Ferran Adrià is optimistic about the future of El Bulli
The announcement in the New York Times last week that chef Ferran Adrià would permanently close El Bulli, the restaurant many consider the world’s best, at the end of 2011 came as a shock. Previously, the chef said the 15-hour days were getting to him and that he would take a sabbatical in 2012 and reopen two years later. Adrià is now saying that his words were misinterpreted. “To say that El Bulli is ‘to close permanently,’” he told the Times in a follow-up interview, “implies that El Bulli will cease to have any activity after 2012, and that is not the case.’’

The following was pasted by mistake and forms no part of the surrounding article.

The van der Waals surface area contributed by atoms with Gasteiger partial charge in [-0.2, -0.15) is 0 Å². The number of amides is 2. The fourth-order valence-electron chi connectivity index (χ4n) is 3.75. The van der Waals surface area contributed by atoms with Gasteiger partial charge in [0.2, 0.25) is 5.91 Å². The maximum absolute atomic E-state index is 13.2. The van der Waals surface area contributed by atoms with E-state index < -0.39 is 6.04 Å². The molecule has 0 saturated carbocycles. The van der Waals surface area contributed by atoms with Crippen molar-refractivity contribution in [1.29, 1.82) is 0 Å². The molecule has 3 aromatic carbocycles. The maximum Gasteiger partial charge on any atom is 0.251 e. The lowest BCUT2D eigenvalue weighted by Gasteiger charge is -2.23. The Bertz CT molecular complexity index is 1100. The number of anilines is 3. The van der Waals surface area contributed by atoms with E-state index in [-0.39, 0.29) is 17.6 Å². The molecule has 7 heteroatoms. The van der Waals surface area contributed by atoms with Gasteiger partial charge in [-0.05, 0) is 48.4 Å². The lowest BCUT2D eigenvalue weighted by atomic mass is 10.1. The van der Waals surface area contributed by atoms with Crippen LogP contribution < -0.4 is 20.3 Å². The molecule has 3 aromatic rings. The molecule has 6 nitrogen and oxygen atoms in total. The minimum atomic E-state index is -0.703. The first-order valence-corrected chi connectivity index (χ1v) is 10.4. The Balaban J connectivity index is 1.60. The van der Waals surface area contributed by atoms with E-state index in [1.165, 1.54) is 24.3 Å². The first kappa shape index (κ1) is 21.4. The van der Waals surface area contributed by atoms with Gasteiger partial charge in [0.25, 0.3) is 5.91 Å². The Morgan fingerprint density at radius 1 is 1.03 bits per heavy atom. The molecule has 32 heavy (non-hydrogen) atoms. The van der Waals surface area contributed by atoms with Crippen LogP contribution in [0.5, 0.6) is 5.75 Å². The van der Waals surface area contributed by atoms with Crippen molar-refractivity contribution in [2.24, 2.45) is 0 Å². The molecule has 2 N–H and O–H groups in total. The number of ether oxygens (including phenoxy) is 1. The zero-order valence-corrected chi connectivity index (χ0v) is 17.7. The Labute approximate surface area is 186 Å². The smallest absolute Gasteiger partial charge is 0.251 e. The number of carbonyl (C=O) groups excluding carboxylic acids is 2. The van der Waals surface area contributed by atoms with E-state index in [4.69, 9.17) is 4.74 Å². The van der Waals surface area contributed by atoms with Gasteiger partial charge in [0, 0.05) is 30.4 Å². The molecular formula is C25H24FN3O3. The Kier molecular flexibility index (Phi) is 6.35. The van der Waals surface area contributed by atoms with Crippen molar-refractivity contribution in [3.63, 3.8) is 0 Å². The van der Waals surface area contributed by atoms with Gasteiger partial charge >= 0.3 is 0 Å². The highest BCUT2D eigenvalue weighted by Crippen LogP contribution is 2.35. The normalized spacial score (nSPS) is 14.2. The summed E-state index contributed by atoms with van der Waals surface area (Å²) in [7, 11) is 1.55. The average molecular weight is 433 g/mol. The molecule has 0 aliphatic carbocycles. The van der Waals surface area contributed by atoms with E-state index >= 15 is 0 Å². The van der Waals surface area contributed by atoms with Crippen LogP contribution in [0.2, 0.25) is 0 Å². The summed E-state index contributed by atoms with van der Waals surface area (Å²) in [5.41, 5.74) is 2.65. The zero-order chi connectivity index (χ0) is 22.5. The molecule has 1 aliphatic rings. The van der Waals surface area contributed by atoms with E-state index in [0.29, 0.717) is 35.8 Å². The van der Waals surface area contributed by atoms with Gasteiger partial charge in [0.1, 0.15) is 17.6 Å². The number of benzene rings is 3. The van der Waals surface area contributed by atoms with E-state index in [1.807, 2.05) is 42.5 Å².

The Wall Street Journal is reporting that Adrià hopes to replace El Bulli, which is situated on Spain’s Catalonian coast, with a non-profit foundation for advanced culinary study for 25 professionals, with scholarships awarded to the world’s most talented cooks. Although no decision has been made on the structure of the foundation, Adrià says (for now) that it will involve cooking and serving food to the public.
• El Bulli to close permanently [New York Times]
• When chefs burn out in the kitchen [Globe and Mail]
• Adrià Elaborates on El Bulli’s Future [New York Times]
• The End of El Bulli? [Wall Street Journal]
• Ferran Adrià moves on: world’s most revered restaurant finds a new role [The Guardian]